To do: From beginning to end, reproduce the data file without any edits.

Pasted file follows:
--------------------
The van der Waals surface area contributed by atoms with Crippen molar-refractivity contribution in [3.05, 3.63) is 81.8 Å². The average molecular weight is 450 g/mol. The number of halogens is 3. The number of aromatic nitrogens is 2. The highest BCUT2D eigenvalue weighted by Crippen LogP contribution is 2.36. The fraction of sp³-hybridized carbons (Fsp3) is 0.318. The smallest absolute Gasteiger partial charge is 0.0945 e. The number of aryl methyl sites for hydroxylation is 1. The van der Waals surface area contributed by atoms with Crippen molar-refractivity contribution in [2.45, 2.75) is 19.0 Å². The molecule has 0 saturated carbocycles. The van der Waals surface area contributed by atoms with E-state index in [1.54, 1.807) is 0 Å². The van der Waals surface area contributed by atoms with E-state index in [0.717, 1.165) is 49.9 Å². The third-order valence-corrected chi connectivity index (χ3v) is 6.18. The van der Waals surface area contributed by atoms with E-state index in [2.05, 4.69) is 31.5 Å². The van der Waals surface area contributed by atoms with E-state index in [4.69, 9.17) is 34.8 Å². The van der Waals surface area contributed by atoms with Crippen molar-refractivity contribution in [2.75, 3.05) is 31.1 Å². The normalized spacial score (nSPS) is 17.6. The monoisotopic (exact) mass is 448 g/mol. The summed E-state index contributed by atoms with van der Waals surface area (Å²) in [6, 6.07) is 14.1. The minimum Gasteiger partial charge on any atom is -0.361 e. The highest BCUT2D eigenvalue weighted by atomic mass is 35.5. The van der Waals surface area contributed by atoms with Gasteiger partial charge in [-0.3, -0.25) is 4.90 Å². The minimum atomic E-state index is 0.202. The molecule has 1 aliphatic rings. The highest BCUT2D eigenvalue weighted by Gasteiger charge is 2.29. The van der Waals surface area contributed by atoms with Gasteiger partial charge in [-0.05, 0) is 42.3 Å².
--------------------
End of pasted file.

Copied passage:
The van der Waals surface area contributed by atoms with Crippen molar-refractivity contribution in [3.05, 3.63) is 81.8 Å². The average molecular weight is 450 g/mol. The number of halogens is 3. The number of aromatic nitrogens is 2. The highest BCUT2D eigenvalue weighted by Crippen LogP contribution is 2.36. The fraction of sp³-hybridized carbons (Fsp3) is 0.318. The smallest absolute Gasteiger partial charge is 0.0945 e. The number of aryl methyl sites for hydroxylation is 1. The van der Waals surface area contributed by atoms with Crippen molar-refractivity contribution in [2.45, 2.75) is 19.0 Å². The molecule has 0 saturated carbocycles. The van der Waals surface area contributed by atoms with E-state index in [1.54, 1.807) is 0 Å². The van der Waals surface area contributed by atoms with E-state index in [0.717, 1.165) is 49.9 Å². The third-order valence-corrected chi connectivity index (χ3v) is 6.18. The van der Waals surface area contributed by atoms with E-state index in [2.05, 4.69) is 31.5 Å². The van der Waals surface area contributed by atoms with E-state index in [4.69, 9.17) is 34.8 Å². The van der Waals surface area contributed by atoms with Crippen molar-refractivity contribution in [2.75, 3.05) is 31.1 Å². The normalized spacial score (nSPS) is 17.6. The monoisotopic (exact) mass is 448 g/mol. The summed E-state index contributed by atoms with van der Waals surface area (Å²) in [6, 6.07) is 14.1. The minimum Gasteiger partial charge on any atom is -0.361 e. The highest BCUT2D eigenvalue weighted by atomic mass is 35.5. The van der Waals surface area contributed by atoms with Gasteiger partial charge in [-0.3, -0.25) is 4.90 Å². The minimum atomic E-state index is 0.202. The molecule has 1 aliphatic rings. The highest BCUT2D eigenvalue weighted by Gasteiger charge is 2.29. The van der Waals surface area contributed by atoms with Gasteiger partial charge in [-0.05, 0) is 42.3 Å².